I make my first mistake when I tell the drunk Police officer I will finish up here then come to see him.
I make my next when I brush off a Customs officer the same way, and then another with a Military man in full camo uniform.
The ferry price discussion goes on and on, and every 3-4 minutes one of the officers comes over and demands my paperwork. Each time I repeat that I will finish here and then come over, which they are less and less impressed with. Eventually I figure out the ferry will cost me at least $100USD return, and the National Park probably costs at least that again (nobody can tell me for certain). As much as I want to have a look around, that’s more money than I am willing to spend on a wild goose chase in the jungle on unknown roads. I decide I will not cross the ferry.
I go back to the Jeep to get my paperwork, when the drunk Police officer immediately starts yelling at me. I try to explain I am not even going to cross the ferry, but he won’t have it. He thinks I am trying to leave, and so to reassure him I immediately hand over my passport, registration, drivers license and temp import permit. He walks off with them just as the other officers demand the same paperwork. No matter how many times I try to explain that the Police officer has them and they will simply have to wait, they keep demanding and getting louder and louder with their yelling.
I am thoroughly confused as to what has gone so wrong, and so I sit on the dirt in the shade of the Jeep and try to think it through. A cold drink of water is like a light bulb in my head. I realize my mistake.
I didn’t show these uniformed officers respect.
Respect is everything in West Africa, in many cases it’s all these officers have.
I violated the most important rule of dealing with them.
I am certain this will be a struggle.
With so many onlookers, it was extremely rude of me to brush off these uniformed officers. I basically told them to go away, and they lost face in front of everyone. If a white man can brush them off like that with no consequences, some of these people might think they can do the same. Clearly the officers can not tolerate that, and so now they need to demonstrate they are in charge of everything and everyone – including me.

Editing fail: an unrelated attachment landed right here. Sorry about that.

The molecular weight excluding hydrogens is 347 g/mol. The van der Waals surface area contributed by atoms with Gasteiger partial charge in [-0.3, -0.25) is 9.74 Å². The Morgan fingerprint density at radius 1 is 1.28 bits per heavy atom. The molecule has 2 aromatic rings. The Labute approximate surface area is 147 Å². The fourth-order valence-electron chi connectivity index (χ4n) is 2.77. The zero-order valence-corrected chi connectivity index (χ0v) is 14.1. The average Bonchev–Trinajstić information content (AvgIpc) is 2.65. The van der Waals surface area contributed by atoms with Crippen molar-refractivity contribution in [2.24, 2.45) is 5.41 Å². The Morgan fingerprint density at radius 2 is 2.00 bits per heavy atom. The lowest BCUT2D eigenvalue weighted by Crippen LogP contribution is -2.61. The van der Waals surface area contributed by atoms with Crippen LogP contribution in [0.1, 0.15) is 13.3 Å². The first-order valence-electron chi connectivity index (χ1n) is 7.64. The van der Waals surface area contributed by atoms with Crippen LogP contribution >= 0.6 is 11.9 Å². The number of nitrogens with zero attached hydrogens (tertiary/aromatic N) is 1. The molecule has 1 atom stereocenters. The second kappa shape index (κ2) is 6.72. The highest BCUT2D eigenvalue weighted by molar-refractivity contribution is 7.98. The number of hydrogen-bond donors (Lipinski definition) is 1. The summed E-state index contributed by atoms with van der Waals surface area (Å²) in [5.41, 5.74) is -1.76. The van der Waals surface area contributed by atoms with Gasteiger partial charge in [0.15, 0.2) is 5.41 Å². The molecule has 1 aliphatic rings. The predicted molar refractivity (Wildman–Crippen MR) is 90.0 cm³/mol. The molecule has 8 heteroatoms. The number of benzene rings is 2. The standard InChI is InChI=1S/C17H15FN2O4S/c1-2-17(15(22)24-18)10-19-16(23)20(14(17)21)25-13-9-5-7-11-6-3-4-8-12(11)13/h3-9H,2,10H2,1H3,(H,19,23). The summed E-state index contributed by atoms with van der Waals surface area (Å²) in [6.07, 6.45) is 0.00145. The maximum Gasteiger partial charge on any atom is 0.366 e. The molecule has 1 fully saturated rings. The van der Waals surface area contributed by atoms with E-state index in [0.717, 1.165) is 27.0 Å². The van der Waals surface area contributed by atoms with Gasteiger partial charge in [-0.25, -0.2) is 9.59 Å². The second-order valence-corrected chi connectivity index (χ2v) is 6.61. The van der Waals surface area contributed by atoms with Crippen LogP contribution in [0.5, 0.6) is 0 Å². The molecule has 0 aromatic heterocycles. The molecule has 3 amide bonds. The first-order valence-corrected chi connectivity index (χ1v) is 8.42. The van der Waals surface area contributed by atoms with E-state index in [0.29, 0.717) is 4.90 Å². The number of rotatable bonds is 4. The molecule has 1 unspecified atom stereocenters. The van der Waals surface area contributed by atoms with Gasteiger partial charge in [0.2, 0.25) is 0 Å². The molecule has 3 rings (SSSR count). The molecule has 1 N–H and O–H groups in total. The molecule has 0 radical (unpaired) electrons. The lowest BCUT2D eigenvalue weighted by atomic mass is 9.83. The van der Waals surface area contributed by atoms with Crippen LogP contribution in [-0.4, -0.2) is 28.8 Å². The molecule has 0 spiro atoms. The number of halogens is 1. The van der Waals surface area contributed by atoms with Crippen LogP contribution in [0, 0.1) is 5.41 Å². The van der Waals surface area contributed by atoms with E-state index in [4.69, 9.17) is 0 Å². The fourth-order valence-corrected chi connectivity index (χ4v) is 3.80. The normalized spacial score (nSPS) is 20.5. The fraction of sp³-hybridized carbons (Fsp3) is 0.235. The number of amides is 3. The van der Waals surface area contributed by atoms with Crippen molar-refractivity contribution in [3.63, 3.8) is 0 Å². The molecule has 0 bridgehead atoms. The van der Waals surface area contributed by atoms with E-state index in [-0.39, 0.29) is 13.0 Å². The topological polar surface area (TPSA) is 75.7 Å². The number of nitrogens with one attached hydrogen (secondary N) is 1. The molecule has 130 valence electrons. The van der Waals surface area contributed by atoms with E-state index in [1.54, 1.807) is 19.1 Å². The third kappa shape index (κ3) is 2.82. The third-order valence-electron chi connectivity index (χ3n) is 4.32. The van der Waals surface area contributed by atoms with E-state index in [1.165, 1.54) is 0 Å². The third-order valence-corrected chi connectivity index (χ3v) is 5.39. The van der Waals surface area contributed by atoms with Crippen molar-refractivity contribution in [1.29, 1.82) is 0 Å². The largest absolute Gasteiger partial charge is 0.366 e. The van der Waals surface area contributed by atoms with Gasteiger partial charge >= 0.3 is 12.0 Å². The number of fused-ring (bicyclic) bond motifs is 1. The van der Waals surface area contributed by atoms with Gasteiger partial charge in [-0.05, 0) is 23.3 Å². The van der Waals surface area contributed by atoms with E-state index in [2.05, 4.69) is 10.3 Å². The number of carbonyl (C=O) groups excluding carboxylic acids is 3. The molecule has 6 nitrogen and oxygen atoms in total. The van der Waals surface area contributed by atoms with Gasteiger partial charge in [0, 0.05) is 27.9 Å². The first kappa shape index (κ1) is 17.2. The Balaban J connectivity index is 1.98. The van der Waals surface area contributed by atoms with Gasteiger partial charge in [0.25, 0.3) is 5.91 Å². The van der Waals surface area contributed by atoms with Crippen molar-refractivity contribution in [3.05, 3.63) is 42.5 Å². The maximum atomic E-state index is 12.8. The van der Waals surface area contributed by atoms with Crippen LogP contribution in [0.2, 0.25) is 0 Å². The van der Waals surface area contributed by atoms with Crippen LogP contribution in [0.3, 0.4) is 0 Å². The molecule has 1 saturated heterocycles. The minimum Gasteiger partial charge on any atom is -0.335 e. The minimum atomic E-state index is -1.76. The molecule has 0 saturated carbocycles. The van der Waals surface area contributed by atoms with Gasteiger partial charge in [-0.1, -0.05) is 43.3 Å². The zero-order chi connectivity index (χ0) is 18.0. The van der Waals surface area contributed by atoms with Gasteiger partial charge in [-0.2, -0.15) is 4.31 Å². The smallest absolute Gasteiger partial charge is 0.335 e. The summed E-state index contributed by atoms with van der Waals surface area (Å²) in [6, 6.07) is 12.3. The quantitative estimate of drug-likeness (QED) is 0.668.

After more than half an hour of them yelling and waving their arms, I finally start to get a handle on the situation. The Policeman writes my details into a huge ledger and hands back the documents he has. I catch up with the Customs officer who has more and of course he has found a problem with my Temp Import Permit. It’s not valid in Congo, he says, and of course he demands money. My patience wears thin, and so I make a show of writing down his name from his uniform, and take out my big camera and take a photo of his face, which everyone can see.
He is tongue tied and so I politely ask for my papers, and then go to see the Military man. Surprise, surprise, he writes everything in yet another ledger.
Before I can walk away an extremely polite female Police Officer says she also wants to write everything in her ledger, and so I sit with her. Towards the end she asks my destination, and when I say Brazzaville she is shocked. She can not believe all of this has gone down and I am not even crossing the ferry.
Before I can get in the Jeep to leave the Customs man is back, and it’s clear he is a combination of scared, angry and upset about my writing down his name and taking his photo. He clearly does not want me to tell anyone about his behaviour here. Trouble with a tourist would not be good for him.
Now I really just want to leave, and so I make a show of throughly scribbling out his name and deleting his photo. After a long pause, we shake hands.
I jump in the Jeep and get out of there. I’m off to Brazzaville, on the mighty Congo River.
Lesson learned – I must always show respect to those in uniform.